I had another opportunity to fool around with Photoshop, the editing software, this week. I was uploading another photo of myself to an MT site, and all of a sudden, my curiosity was piqued and I performed the greatest of fear feats, more horrible than King Kong, more scary than Fear Factor. I decided to use the microscope tool and zone in on my face.
Awash with the feeling that I definitely should not be doing it, I zoomed in on a pink spot I considered a defect. Then I zoomed a little more. Anyone with photo editing experience can deduce what I saw next. I saw no defect. I saw no skin, no face, no follicles, no cells. All I saw were pixels. Various color pixels. Unrecognizable pixels. Meaningless pixels.
Where was the defect? I even got geographically lost on my face. I couldn't even remember exactly where I was in the picture. My cheek? My chin? My forehead? Good grief!
I reversed the microscope and zoomed back out, then out some more. Ah, there I was! It was my face! With the defect! Clear as day!
I repeated the steps, zooming in, zooming out. The difference was amazing. The entire picture was made up of pixels (thousands? millions?) which, standing alone, had no identity and no meaning. But together, they made up my face.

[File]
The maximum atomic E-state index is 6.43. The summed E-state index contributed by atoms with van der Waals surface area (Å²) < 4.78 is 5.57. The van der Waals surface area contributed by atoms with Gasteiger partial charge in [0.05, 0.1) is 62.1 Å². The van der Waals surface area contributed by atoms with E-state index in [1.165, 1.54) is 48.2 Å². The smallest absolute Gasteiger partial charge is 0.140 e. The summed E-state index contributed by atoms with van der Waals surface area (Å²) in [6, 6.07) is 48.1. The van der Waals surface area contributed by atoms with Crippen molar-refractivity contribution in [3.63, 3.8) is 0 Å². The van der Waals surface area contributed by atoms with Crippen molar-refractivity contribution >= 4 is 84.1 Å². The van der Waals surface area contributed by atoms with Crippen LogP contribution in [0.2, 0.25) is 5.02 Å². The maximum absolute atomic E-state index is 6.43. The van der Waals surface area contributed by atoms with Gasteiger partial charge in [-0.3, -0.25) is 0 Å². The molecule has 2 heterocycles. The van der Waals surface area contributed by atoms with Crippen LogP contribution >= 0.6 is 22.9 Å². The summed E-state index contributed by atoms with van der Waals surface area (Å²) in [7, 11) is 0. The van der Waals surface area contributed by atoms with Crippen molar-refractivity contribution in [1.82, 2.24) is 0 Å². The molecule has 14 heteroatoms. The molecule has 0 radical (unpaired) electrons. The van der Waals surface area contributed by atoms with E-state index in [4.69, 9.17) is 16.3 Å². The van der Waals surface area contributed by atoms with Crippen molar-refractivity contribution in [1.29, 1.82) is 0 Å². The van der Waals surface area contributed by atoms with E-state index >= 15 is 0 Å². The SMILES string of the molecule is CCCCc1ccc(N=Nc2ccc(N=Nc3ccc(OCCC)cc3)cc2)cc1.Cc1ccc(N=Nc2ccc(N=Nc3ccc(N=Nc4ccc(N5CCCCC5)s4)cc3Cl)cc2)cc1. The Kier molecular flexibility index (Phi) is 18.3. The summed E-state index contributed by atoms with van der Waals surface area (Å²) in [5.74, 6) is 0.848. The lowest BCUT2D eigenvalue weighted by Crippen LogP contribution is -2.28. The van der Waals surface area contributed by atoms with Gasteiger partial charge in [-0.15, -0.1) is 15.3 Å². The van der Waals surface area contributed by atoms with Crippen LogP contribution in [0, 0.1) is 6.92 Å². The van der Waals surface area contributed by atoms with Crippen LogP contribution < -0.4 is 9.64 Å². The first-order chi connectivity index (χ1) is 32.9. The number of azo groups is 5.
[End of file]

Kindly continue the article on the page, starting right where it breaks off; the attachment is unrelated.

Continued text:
It seemed kind of backwards, really. Usually the closer in you get to something, the larger the defect looms. Instead, on closer microscopic-like inspection, defect had virtually disappeared.
One of Ed's sermon involved a cross-stitch picture I had made (and never had framed). He showed the congregation the back of the picture. It was a mess of tangled threads and colors that twisted and criss-crossed with pieces of thread hanging off where they were cut. It was basically unrecognizable as a picture. He would say, "That's what our lives look like to us."
Then he turned the picture over and showed the congregation the front - a perfect, well-stitched picture. Then he would say, "And that's what our lives look like to God."
I am always brought to a new level in thinking when something like this happens. When you look at yourself (and humanity) through God's eyes, you see the recognizable picture. And somehow, the defects recede and you focus on the beauty of the picture. It's my wish for all of us this year.